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Chris Berman Booking Profile

About Chris Berman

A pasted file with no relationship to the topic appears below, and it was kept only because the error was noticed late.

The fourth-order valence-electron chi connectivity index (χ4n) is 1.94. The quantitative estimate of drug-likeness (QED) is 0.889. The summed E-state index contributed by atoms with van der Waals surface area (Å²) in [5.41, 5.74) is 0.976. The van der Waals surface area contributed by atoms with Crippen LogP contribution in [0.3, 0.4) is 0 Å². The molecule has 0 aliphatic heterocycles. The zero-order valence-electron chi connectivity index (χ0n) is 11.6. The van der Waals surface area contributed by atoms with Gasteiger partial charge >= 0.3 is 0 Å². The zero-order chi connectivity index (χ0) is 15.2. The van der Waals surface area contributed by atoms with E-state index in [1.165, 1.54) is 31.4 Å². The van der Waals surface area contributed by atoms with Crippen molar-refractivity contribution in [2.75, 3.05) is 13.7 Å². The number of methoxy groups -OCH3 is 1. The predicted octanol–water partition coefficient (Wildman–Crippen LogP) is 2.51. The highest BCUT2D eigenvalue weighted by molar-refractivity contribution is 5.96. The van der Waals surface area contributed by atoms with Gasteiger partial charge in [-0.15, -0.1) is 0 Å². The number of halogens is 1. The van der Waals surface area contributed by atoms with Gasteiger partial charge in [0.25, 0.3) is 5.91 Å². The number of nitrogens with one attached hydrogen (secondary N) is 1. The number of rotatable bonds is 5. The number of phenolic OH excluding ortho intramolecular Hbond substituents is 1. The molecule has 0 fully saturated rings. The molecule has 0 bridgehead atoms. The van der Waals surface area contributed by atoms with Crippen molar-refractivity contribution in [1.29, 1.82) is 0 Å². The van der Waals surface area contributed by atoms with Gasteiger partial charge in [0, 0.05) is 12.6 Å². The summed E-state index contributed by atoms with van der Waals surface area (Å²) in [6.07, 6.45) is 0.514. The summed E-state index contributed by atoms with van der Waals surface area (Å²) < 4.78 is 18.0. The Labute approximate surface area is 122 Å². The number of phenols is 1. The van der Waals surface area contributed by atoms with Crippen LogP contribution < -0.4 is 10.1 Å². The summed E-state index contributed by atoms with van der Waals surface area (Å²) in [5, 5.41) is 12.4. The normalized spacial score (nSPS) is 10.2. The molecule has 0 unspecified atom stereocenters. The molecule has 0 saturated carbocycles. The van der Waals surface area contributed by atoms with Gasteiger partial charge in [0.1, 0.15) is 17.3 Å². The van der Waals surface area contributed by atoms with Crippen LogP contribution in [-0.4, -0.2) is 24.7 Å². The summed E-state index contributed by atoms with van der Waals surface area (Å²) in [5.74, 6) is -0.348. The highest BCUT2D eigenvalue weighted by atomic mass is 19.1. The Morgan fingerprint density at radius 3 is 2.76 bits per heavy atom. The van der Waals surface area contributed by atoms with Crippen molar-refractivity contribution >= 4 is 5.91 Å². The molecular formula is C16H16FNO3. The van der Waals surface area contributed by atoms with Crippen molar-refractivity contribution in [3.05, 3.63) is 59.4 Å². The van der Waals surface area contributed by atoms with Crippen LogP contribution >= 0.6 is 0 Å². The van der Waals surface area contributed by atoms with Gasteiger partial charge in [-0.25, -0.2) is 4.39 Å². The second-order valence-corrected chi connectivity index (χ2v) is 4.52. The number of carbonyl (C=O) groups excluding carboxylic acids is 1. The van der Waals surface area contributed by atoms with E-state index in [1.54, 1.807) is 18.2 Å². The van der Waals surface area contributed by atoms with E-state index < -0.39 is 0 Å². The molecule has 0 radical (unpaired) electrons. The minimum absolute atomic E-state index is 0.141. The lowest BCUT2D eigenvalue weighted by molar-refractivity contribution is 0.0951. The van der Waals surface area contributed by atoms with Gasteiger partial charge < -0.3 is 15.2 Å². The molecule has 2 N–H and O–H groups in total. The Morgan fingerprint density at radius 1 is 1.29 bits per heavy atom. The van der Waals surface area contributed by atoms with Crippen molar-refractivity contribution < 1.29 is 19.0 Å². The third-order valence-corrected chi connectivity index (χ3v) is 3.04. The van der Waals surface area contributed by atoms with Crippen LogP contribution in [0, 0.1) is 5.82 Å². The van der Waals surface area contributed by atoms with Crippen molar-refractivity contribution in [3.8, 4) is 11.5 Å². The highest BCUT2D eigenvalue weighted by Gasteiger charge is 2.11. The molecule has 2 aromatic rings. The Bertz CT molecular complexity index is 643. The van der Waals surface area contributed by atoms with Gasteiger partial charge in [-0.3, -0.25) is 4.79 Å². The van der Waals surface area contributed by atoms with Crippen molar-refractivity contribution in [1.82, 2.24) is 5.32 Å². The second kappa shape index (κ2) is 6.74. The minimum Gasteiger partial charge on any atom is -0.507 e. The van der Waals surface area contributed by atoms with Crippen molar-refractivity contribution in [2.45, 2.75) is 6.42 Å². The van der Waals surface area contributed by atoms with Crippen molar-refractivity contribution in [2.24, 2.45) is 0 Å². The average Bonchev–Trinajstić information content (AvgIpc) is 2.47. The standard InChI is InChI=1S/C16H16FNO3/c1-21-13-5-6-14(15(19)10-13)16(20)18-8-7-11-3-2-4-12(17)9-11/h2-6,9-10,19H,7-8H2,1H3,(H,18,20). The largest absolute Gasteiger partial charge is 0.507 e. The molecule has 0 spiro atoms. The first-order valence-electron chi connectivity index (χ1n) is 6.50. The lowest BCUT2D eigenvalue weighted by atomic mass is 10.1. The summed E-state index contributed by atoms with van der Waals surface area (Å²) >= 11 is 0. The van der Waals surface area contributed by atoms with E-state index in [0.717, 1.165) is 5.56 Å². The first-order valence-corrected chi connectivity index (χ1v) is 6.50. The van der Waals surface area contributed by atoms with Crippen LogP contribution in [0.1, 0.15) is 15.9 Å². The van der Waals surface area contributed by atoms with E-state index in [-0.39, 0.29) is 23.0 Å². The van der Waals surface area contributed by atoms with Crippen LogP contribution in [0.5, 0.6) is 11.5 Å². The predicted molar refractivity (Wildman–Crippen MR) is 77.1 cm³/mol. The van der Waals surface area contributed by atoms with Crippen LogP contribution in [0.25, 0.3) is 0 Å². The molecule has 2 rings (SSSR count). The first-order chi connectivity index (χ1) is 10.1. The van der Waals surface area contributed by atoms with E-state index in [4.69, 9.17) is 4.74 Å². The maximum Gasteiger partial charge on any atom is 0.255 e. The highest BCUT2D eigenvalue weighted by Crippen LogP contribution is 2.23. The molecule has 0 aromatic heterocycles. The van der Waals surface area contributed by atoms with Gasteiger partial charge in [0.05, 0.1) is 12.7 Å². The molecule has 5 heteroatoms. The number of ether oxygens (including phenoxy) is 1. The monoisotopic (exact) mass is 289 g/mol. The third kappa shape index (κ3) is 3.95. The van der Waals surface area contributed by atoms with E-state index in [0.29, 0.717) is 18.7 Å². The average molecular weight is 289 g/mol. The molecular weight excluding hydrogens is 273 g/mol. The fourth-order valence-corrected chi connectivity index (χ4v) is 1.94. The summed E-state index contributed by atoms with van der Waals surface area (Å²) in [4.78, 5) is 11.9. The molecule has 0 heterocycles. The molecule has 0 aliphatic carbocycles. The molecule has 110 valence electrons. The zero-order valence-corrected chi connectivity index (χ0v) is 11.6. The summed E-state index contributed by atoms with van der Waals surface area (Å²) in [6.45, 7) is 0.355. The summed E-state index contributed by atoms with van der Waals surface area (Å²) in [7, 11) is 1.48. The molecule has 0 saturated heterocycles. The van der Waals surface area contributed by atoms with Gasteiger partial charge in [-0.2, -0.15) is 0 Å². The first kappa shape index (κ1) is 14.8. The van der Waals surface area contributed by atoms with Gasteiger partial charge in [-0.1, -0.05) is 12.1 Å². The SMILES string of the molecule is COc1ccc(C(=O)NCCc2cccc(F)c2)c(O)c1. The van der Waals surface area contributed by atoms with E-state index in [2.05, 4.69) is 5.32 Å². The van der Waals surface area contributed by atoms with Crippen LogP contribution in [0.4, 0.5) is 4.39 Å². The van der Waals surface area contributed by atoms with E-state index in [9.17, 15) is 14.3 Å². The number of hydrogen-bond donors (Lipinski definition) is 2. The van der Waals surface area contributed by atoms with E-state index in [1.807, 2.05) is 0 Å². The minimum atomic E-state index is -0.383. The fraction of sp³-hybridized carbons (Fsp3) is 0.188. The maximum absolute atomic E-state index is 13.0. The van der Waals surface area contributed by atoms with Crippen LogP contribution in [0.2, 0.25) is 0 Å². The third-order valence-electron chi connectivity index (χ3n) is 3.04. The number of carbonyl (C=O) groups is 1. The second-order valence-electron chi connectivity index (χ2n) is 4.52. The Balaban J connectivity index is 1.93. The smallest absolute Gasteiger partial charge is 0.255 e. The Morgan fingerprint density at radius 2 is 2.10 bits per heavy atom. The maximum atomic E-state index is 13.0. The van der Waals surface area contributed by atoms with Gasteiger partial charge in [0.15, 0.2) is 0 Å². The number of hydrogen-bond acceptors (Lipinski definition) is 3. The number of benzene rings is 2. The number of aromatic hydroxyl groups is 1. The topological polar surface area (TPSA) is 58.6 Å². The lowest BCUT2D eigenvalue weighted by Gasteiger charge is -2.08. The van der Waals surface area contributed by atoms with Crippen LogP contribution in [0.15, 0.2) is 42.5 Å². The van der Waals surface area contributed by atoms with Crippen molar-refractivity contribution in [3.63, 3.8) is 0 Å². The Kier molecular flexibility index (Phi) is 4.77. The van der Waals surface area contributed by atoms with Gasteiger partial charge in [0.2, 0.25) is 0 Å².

In October 1979 -- one month after its inception -- ESPN hired a little known 24-year-old sports anchor named Chris Berman. Since then, Berman, with his trademark combination of wit, enthusiasm and knowledge, has come to embody ESPN in its dedication to entertaining and informing sports fans across the country. Berman has established himself as one of television's most popular and entertaining sports commentators -- and one of its most respected. Five times the versatile Berman has been selected the National Sportscaster of the Year (1989, 1990, 1993, 1994 and 1996) by the members of the National Sportscasters and Sportswriters Association. He is the only cable commentator ever chosen. Berman and his various shows have won six Emmy Awards and 12 CableACEs. Berman's primary responsibilities include ESPN's NFL programming. He hosts NFL Countdown, a weekly Sunday morning pre-game show which won four Sports Emmy Awards (1988, 1991, 1994 and 1995 seasons) and five CableACEs (1989, 1992, 1993, 1994 and 1995); NFL PrimeTime, ESPN's critically-acclaimed Sunday evening highlight show; and ESPN's Sunday Night Football telecasts. During halftime of the NFL telecasts, Berman narrates The Fastest Three Minutes in Television" featuring highlights of the day's NFL results. For 18 seasons he has hosted the weekly "Two-Minute Drill" featuring "The Swami", as well as ESPN's NFL Draft coverage. He has been hosting NFL-related programming for ESPN since 1979 -- and full-blown since 1987, when the network first acquired the rights to carry the NFL. Starting in 1996, Berman added halftime hosting duties for ABC Sports' Monday Night Football, arguably television's most celebrated sports series. Since 1990, Berman has served as a play-by-play commentator for ESPN Major League Baseball games which, beginning in 1996, includes division playoff coverage. Among Berman's career highlights was calling ESPN's Emmy-Award winning telecast of Cal Ripken's 2,131st consecutive game September 6, 1995. He also hosts Baseball Tonight, the network's nightly compendium of Major League Baseball highlights, news and features. As a studio host, anchor and commentator, Berman is known for balancing in-depth reporting with ample amounts of humor and ebullience. "Sports should be fun, and I want viewers to share in the enjoyment I get from the games. But I also owe it to those same viewers to be thoroughly prepared and to know what I'm talking about," Berman said. Berman is famous for his use of nicknames while voicing over Major League Baseball highlights. Over the last 17 years, he has been praised by the media, viewers and players across the country for his lighthearted and humorous approach. Berman's personal favorites from the more than 800 monikers he has coined include Roberto "Remember the" Alomar, Bert "Be Home" Blyleven, Jim "Two Silhouettes On" Deshaies and Wally "Absorbine" Joyner. Berman is an occasional host of SportsCenter, ESPN's daily sports news program. He was a SportsCenter regular throughout ESPN's first decade and was part of ESPN's Emmy Award winning SportsCenter team in 1990. He established his craft working the overnight shift during ESPN's first four years. "They stuck me out there at 3 a.m. and just let me go," Berman said. Berman also appears on ESPN Radio during the football and baseball seasons. Other Honors In addition to the NSSA Awards, Berman was also honored in 1990, 1992, 1994 and 1996 with CableACE Awards as cable's best sports host. Also, he was part of the SportsCenter team that won the CableACE in 1990. In 1995 and 1996, Berman was named "Sportscaster of the Year" for Studio Host category by the American Sportscasters Association. The Cable Guide readers voted him "Best Cable Sportscaster" in 1987, 1988 and 1990; TV Guide chose him as one of the "Top Stars of the 90s"; and, People magazine named him one of "TV's Most Fascinating Stars" of 1997. He has also received seven Emmy nominations as best sports host in 1990, 1991, 1993, 1994, and 1995, 1996 and 1998. In 1992, the syndicated "NFL Pre-Season Special" surveyed NFL players on their favorite football commentator and 43 percent, an overwhelming majority, selected Berman. He was also ranked No. 90 on The Sporting News' 1995 Top 100 Most Powerful People in Sports. A long-time aficionado of rock and roll, Berman has sung with Huey Lewis and The News several times, and has appeared in a video with Hootie and The Blowfish. Berman has played himself in six motion pictures, including in 1996: Kingpin, Eddie and Celtic Pride. Earlier films were Little Big League, Necessary Roughness and The Program. In 1986, while working at ESPN, Berman also provided daily weekday sports commentaries for KFRC-Radio in San Francisco and, in 1987, for WFAN-Radio in New York. Before ESPN Berman's first broadcasting position came while he was a student at Brown University as sports director for WBRU Radio and commentator for basketball, football, ice hockey and baseball games. He also assisted NBC Sports telecasts in New England and served as a correspondent for WEAN, a Providence, R.I. news radio station. In November 1991 he was inducted into the Brown University Athletic Hall of Fame. After graduating from Brown in 1977 with a bachelor of arts degree in history, Berman began his career as a disc jockey at WERI in Westerly, RI, hosting a news-oriented talk show and covering high school football and basketball games. One year later, he joined WNVR Radio in Waterbury, Conn., broadcasting high school football games, co-hosting a sports talk show and doing traffic reports. Berman's first television exposure came in 1979 when he joined WVIT-TV, an NBC affiliate in Hartford, Conn., as a weekend sports anchor."

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